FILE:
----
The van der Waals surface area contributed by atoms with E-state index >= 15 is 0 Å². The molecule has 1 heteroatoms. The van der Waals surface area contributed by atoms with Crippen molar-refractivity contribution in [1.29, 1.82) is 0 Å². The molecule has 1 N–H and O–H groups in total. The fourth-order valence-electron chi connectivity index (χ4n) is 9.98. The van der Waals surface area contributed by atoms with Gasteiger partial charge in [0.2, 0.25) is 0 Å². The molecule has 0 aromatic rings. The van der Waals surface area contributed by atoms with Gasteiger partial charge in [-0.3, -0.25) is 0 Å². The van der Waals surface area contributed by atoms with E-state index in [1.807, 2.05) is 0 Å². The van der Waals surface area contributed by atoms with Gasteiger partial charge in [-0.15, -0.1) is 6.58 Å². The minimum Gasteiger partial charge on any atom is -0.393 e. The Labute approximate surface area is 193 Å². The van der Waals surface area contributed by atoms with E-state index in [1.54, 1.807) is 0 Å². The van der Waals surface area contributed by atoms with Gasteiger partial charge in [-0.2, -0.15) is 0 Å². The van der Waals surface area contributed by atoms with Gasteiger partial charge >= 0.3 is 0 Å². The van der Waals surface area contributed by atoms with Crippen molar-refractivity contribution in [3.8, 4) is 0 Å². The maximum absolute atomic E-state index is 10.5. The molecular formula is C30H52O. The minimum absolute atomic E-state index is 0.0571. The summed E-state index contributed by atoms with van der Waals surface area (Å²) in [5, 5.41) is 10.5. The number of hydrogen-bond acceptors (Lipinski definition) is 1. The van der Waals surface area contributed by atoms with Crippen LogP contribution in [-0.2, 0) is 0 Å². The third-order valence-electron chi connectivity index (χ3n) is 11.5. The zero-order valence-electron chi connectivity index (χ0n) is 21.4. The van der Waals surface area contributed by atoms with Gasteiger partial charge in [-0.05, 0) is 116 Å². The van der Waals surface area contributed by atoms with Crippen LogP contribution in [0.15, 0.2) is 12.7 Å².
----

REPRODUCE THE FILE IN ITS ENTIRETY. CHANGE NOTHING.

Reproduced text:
The van der Waals surface area contributed by atoms with E-state index >= 15 is 0 Å². The molecule has 1 heteroatoms. The van der Waals surface area contributed by atoms with Crippen molar-refractivity contribution in [1.29, 1.82) is 0 Å². The molecule has 1 N–H and O–H groups in total. The fourth-order valence-electron chi connectivity index (χ4n) is 9.98. The van der Waals surface area contributed by atoms with Gasteiger partial charge in [0.2, 0.25) is 0 Å². The molecule has 0 aromatic rings. The van der Waals surface area contributed by atoms with Gasteiger partial charge in [-0.3, -0.25) is 0 Å². The van der Waals surface area contributed by atoms with E-state index in [1.807, 2.05) is 0 Å². The van der Waals surface area contributed by atoms with Gasteiger partial charge in [-0.15, -0.1) is 6.58 Å². The minimum Gasteiger partial charge on any atom is -0.393 e. The Labute approximate surface area is 193 Å². The van der Waals surface area contributed by atoms with E-state index in [1.54, 1.807) is 0 Å². The van der Waals surface area contributed by atoms with Gasteiger partial charge in [-0.2, -0.15) is 0 Å². The van der Waals surface area contributed by atoms with Gasteiger partial charge >= 0.3 is 0 Å². The van der Waals surface area contributed by atoms with Crippen molar-refractivity contribution in [3.8, 4) is 0 Å². The maximum absolute atomic E-state index is 10.5. The molecular formula is C30H52O. The minimum absolute atomic E-state index is 0.0571. The summed E-state index contributed by atoms with van der Waals surface area (Å²) in [5, 5.41) is 10.5. The number of hydrogen-bond acceptors (Lipinski definition) is 1. The van der Waals surface area contributed by atoms with Crippen LogP contribution in [-0.2, 0) is 0 Å². The third-order valence-electron chi connectivity index (χ3n) is 11.5. The zero-order valence-electron chi connectivity index (χ0n) is 21.4. The van der Waals surface area contributed by atoms with Gasteiger partial charge in [-0.05, 0) is 116 Å². The van der Waals surface area contributed by atoms with Crippen LogP contribution in [0.15, 0.2) is 12.7 Å².